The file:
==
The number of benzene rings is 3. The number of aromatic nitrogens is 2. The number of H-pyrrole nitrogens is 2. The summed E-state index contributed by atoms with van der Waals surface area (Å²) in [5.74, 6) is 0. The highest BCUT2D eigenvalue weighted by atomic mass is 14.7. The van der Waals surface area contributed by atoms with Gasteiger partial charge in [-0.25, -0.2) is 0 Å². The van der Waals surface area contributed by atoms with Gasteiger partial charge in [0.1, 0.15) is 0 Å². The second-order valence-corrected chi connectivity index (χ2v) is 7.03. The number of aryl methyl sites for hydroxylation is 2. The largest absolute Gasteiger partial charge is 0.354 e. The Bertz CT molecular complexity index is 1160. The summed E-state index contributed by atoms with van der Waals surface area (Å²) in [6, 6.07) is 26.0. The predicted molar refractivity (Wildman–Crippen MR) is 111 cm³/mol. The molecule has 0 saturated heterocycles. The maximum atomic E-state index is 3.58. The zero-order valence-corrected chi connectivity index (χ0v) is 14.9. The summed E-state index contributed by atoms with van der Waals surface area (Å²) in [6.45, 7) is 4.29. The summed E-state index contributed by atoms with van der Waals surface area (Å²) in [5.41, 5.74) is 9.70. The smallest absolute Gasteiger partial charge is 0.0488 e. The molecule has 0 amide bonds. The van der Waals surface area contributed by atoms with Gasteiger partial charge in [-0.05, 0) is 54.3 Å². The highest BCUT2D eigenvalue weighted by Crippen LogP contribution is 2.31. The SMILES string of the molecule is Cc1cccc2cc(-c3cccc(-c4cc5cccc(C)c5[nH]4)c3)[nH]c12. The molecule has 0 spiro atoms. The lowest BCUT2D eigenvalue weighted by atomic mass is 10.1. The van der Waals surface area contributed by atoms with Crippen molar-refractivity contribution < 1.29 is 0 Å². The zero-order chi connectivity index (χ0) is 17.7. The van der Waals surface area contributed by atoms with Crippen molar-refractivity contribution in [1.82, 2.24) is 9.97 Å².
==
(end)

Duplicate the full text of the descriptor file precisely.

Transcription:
The number of benzene rings is 3. The number of aromatic nitrogens is 2. The number of H-pyrrole nitrogens is 2. The summed E-state index contributed by atoms with van der Waals surface area (Å²) in [5.74, 6) is 0. The highest BCUT2D eigenvalue weighted by atomic mass is 14.7. The van der Waals surface area contributed by atoms with Gasteiger partial charge in [-0.25, -0.2) is 0 Å². The van der Waals surface area contributed by atoms with Gasteiger partial charge in [0.1, 0.15) is 0 Å². The second-order valence-corrected chi connectivity index (χ2v) is 7.03. The number of aryl methyl sites for hydroxylation is 2. The largest absolute Gasteiger partial charge is 0.354 e. The Bertz CT molecular complexity index is 1160. The summed E-state index contributed by atoms with van der Waals surface area (Å²) in [6, 6.07) is 26.0. The predicted molar refractivity (Wildman–Crippen MR) is 111 cm³/mol. The molecule has 0 saturated heterocycles. The maximum atomic E-state index is 3.58. The zero-order valence-corrected chi connectivity index (χ0v) is 14.9. The summed E-state index contributed by atoms with van der Waals surface area (Å²) in [6.45, 7) is 4.29. The summed E-state index contributed by atoms with van der Waals surface area (Å²) in [5.41, 5.74) is 9.70. The smallest absolute Gasteiger partial charge is 0.0488 e. The molecule has 0 amide bonds. The van der Waals surface area contributed by atoms with Gasteiger partial charge in [-0.05, 0) is 54.3 Å². The highest BCUT2D eigenvalue weighted by Crippen LogP contribution is 2.31. The SMILES string of the molecule is Cc1cccc2cc(-c3cccc(-c4cc5cccc(C)c5[nH]4)c3)[nH]c12. The molecule has 0 spiro atoms. The lowest BCUT2D eigenvalue weighted by atomic mass is 10.1. The van der Waals surface area contributed by atoms with Crippen molar-refractivity contribution < 1.29 is 0 Å². The zero-order chi connectivity index (χ0) is 17.7. The van der Waals surface area contributed by atoms with Crippen molar-refractivity contribution in [1.82, 2.24) is 9.97 Å².